Full Text Available At 08:35 UT on 21 November 2004, the onset of an interval of substorm activity was captured in the southern hemisphere by the Far UltraViolet (FUV instrument on board the IMAGE spacecraft. This was accompanied by the onset of Pi2 activity and subsequent magnetic bays, evident in ground magnetic data from both hemispheres. Further intensifications were then observed in both the auroral and ground magnetic data over the following ~3 h. During this interval the fields-of-view of the two southern hemisphere Tasman International Geospace Enviroment Radars (TIGER moved through the evening sector towards midnight. Whilst initially low, the amount of backscatter from TIGER increased considerably during the early stages of the expansion phase such that by ~09:20 UT an enhanced dusk flow cell was clearly evident. During the expansion phase the equatorward portion of this flow cell developed into a narrow high-speed flow channel, indicative of the auroral and sub-auroral flows identified in previous studies (e.g. Freeman et al., 1992; Parkinson et al., 2003. At the same time, higher latitude transient flow features were observed and as the interval progressed the flow reversal region and Harang discontinuity became very well defined. Overall, this study has enabled the spatial and temporal development of many different elements of the substorm process to be resolved and placed within a simple conceptual framework of magnetospheric convection. Specifically, the detailed observations of ionospheric flows have illustrated the complex interplay between substorm electric fields and associated auroral dynamics. They have helped define the distinct nature of different substorm current systems such as the traditional substorm current wedge and the more equatorward currents associated with polarisation electric fields. Additionally, they have revealed a radar signature of nightside reconnection which provides the promise of quantifying nightside reconnection in a

  9. Inhomogeneous transverse electric fields and wave generation in the auroral region : a statistical study

    OpenAIRE

    Hamrin, Maria; ANDRE, M; Ganguli, G; Gavrishchaka, VV; Koepke, ME; Zintl, MW; Ivchenko, N.; Karlsson, T.; Clemmons, JH

    2001-01-01

    We use data from the Freja satellite to investigate the importance of localized transverse DC electric fields for the generation of broadband waves responsible for ion heating in the auroral region. Theoretical models indicate that shear in the plasma Row perpendicular to the geomagnetic field can generate waves in a broad range around the ion gyrofrequency for parallel currents significantly below the threshold of the current-driven electrostatic ion cyclotron instability. We compare in situ...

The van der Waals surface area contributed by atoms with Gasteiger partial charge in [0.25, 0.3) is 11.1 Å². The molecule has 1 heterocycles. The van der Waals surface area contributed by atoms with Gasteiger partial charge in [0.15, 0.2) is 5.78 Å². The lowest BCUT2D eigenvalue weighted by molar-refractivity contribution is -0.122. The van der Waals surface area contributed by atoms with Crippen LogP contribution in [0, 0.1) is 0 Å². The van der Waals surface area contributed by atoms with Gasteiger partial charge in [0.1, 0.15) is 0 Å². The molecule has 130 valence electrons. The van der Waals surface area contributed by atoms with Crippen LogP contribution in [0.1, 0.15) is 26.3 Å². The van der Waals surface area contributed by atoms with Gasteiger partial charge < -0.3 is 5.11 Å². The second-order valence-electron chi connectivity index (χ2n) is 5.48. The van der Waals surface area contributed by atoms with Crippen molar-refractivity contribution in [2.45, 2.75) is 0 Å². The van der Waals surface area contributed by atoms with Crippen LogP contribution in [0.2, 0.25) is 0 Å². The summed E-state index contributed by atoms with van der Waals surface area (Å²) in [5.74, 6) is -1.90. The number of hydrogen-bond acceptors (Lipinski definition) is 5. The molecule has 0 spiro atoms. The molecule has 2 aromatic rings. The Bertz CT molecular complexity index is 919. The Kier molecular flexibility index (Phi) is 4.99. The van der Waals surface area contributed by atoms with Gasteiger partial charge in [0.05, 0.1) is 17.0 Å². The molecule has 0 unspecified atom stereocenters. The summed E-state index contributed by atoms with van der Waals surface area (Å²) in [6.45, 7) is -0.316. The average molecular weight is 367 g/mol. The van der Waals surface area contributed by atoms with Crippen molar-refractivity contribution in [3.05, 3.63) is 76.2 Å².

10. Nonlinear wave structures in collisional plasma of auroral E-region ionosphere

    Directory of Open Access Journals (Sweden)

    A. V. Volosevich

    Full Text Available Studies of the auroral plasma with small-scale inhomogenieties producing the VHF-radar reflections (radar aurora when observed in conditions of the saturated Farley-Buneman instability within the auroral E region, show strong nonlinear interactions and density fluctuations of 5–15%. Such nonlinearity and high fluctation amplitudes are inconsistent with the limitations of the weak turbulence theory, and thus a theory for arbitrary amplitudes is needed. To this end, a nonlinear theory is described for electrostatic MHD moving plasma structures of arbitrary amplitude for conditions throughout the altitude range of the collisional auroral E region. The equations are derived, from electron and ion motion self-consistent with the electric field, for the general case of the one-dimensional problem. They take into account nonlinearity, electron and ion inertia, diffusion, deviation from quasi-neutrality, and dynamical ion viscosity. The importance of the ion viscosity for dispersion is stressed, while deviation from the quasi-neutrality can be important only at rather low plasma densities, not typical for the auroral E region. In a small amplitude limit these equations have classical nonlinear solutions of the type of "electrostatic shock wave" or of knoidal waves. In a particular case these knoidal waves degrade to a dissipative soliton. A two-dimensional case of a quasi-neutral plasma is considered in the plane perpendicular to the magnetic field by way of the Poisson brackets, but neglecting the nonlinearity and ion inertia. It is shown that in these conditions an effective saturation can be achieved at the stationary turbulence level of order of 10%.